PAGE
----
Amid the campaign to #MuteRKelly, Spotify made a bold move by announcing that it is no longer promoting the controversial singer’s music. However, R. Kelly’s songs will remain on the streaming site, leading some to say that the company could have been even bolder in its decision.
Spotify announced a new “hate content and hateful conduct policy” on Thursday. It stipulates, “We don’t censor content because of an artist’s or creator’s behavior, but we want our editorial decisions — what we choose to program — to reflect our values. When an artist or creator does something that is especially harmful or hateful (for example, violence against children and sexual violence), it may affect the ways we work with or support that artist or creator.”
The company then said in a statement to Billboard that, as a result of the new policy, “We are removing R. Kelly’s music from all Spotify owned and operated playlists and algorithmic recommendations such as Discover Weekly. His music will still be available on the service, but Spotify will not actively promote it.”
So far, Kelly is the only artist that Spotify has publicly said is being affected by this new policy.
While there have certainly been many people applauding the move, there have also been voices asking: Is this enough? As accusations against Kelly continue to grow — two more women came forward late last week alleging sexual abuse, followed by Tuesday’s Megyn Kelly Today featuring more of his alleged victims — is simply not promoting his music, but continuing to have it available and profit from it, enough?
Spotify didn't do anything worth praising. When ties are cut 100% and R. Kelly's music is pulled, that will be worth talking about.
— Jerhonda Pace (@JerhondaPace) May 10, 2018
If @Spotify wants to make a statement, they should just remove all of R Kelly's music, not just take him off playlists.
— eddie. (@EddieBermuda) May 10, 2018
But they'll still profit from streaming it. Brilliant
— Daniel Ostanek (@LVCKV) May 10, 2018
so they are taking his posters off of the window of the shop but still selling his stuff in the back of the store? way to make a real stand spotify.
— Nintendo Labo Laws (@woolydub) May 10, 2018
How about just removing it entirely?
— Thechemace (@thechemace) May 10, 2018
It's still there so why are you lying. I'd rather they removed it completely instead of just not promoting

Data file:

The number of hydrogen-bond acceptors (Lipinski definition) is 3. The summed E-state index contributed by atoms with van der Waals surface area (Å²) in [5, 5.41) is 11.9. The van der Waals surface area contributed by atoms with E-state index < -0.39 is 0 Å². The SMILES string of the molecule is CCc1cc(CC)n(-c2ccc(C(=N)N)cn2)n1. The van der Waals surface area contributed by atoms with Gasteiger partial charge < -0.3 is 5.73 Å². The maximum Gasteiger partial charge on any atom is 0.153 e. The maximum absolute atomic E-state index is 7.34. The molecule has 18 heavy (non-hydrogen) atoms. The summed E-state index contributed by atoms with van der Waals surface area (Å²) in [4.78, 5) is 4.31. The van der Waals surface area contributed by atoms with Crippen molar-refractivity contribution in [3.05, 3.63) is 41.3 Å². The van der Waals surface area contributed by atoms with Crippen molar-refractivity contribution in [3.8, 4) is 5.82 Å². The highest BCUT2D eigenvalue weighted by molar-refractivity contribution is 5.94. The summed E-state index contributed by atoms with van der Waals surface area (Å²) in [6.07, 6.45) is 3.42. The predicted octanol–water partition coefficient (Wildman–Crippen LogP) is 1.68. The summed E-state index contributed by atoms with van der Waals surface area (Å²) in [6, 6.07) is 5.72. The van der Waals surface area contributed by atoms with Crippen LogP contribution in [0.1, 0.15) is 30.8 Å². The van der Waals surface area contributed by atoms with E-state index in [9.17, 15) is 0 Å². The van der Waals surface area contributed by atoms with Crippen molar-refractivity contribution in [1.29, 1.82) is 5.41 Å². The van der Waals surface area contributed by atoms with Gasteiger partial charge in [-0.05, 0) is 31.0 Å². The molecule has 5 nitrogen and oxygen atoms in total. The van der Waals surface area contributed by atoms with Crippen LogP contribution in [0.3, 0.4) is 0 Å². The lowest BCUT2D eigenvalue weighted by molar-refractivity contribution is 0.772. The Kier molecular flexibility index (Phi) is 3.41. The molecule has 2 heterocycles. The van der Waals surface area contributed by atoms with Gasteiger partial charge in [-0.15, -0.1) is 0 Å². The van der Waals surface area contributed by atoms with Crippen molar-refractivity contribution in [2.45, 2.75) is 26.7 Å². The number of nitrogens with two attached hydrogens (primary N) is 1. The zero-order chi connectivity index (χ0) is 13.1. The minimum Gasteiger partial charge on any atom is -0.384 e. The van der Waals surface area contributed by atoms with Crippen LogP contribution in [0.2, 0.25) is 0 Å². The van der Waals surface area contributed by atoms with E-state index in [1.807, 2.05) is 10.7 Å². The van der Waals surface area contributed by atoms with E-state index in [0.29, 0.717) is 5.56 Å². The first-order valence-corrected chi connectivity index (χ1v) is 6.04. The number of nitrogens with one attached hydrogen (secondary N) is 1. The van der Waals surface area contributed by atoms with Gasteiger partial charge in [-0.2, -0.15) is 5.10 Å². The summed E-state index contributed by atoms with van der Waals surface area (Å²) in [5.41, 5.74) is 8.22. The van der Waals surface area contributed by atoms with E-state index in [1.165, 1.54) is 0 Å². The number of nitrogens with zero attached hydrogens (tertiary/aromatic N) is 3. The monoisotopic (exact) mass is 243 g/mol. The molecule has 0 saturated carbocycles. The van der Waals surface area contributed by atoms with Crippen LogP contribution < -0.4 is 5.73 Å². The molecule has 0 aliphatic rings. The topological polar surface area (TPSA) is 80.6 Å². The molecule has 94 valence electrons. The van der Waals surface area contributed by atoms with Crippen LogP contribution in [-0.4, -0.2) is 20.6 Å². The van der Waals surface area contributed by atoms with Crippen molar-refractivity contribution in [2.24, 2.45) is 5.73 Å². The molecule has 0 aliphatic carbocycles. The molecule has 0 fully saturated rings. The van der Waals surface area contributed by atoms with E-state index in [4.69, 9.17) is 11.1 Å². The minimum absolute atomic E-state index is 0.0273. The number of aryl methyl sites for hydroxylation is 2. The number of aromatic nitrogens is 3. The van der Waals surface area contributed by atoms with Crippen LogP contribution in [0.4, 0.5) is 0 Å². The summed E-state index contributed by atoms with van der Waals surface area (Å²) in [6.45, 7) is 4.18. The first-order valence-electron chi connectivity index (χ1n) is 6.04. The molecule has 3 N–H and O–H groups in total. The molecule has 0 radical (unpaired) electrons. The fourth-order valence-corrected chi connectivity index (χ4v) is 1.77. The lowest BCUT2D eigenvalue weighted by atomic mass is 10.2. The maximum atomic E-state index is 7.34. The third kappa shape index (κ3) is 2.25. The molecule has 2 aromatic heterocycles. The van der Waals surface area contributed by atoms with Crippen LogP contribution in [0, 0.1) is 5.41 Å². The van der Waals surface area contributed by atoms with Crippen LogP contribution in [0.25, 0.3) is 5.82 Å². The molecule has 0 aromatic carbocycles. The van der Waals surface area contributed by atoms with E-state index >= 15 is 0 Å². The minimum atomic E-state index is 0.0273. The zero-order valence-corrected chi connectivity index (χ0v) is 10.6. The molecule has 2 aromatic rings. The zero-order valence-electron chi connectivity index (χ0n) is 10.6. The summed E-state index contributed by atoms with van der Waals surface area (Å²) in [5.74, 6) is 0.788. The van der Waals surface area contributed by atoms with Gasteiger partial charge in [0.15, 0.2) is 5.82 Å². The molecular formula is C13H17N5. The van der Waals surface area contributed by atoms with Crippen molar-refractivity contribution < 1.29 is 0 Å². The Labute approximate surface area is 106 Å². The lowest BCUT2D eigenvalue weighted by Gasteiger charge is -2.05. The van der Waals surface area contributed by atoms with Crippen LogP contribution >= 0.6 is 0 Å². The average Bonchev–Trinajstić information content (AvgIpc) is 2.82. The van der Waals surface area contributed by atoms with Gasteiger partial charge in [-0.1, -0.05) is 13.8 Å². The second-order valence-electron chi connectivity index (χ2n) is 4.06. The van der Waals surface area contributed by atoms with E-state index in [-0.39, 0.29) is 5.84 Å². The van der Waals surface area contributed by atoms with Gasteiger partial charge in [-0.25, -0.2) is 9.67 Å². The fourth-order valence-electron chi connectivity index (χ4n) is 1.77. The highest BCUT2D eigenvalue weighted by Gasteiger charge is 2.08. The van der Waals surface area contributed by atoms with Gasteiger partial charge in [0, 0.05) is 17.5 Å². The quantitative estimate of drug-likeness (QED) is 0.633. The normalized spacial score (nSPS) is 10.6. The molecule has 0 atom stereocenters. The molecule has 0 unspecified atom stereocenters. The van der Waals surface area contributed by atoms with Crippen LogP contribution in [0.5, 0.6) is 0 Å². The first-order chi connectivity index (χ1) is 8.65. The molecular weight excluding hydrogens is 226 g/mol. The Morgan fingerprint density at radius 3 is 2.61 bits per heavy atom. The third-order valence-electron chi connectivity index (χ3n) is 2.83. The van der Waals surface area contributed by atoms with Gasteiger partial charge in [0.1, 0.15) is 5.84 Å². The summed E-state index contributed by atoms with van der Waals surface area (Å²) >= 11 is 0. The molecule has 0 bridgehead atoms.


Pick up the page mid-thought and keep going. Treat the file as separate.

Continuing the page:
— Vasso (@Vasso1313) May 10, 2018
This is silly. They’re removing him from playlists, not from Spotify itself. So this changes nothing. Where does Spotify draw the line? Look up all the horrible things James Brown did to his family, will there ever be a removal The Payback for it?
— Rudy Acosta (@rudy_acosta13) May 10, 2018
So they’ll still allow him to make money off their services, pretty bold.
— brandon. (@brandonspears) May 10, 2018
The playlist department of Spotify is so brave. I hope the Campbell’s Soup corporation follows suit and remove the letter “R” from their Alphabet Soup.
— Chris Gilmartin (@chrisgilmartin) May 10, 2018
And if the promotion of Kelly’s music is ending because of alleged misconduct, what about Michael Jackson’s? Or the music of Chris Brown, who actually has a felony conviction after assaulting Rihanna? What about Tommy Lee, who went to jail for assaulting Pamela Anderson? The list goes on.
if @Spotify can remove R Kelly songs they should just go ahead and remove chris brown songs too…
— Burt Macklin, FBI (@hearts_sopure08) May 10, 2018
So is @Spotify also removing Michael Jackson from their playlists?? He was an alleged child molester for half of his life, made settlements, however was never convicted. Identical to R Kelly so..
— Shoboat (@Shobeezy) May 10, 2018
@Spotify Take all of Motley crue music down! Tommy Lee repeatedly beat Pamela Anderson down
— Obi-Wan Kenobi (@Emass718) May 10, 2018
Since the 1990s, we’ve been hearing about Kelly, now 51, allegedly having sexual relationships with minors, including his marriage to 15-year-old pop star Aaliyah, which was annulled. He has faced multiple lawsuits for inappropriate sexual relationships with underage women. He was once charged with creating child pornography, but was found not guilty because his partner couldn’t be seen in the sex tape after the alleged victim denied she was in it. Last summer, it all blew up again amid reports that he’s running a “sex cult.” This year, a shocking hour-long documentary called R Kelly: Sex, Girls, & Videotapes was released. Just days ago, Lifetime greenlighted a new documentary series and feature-length movie that aim to tell the stories of women who have fallen under his “toxic spell.”
A “Mute R. Kelly” campaign was started last year, and got a boost this year when it was backed by #TimesUp following Bill Cosby’s conviction. The campaign, started in the wake of the Harvey Weinstein scandal, demanded an investigation into Kelly’s behavior — and boycotts of his music. A lengthy statement released by his rep said the performer is “the target of a greedy, conscious and malicious conspiracy.”
“We understand criticizing a famous artist is a good way to draw attention to [#TimesUp’s] goals — and in this case, it is unjust and off-target,” the statement continued. “Since America was born, black men and women have been lynched for having sex or for being accused of it. We will vigorously resist this attempted public lynching of a black man who has made extraordinary contributions to our culture.”
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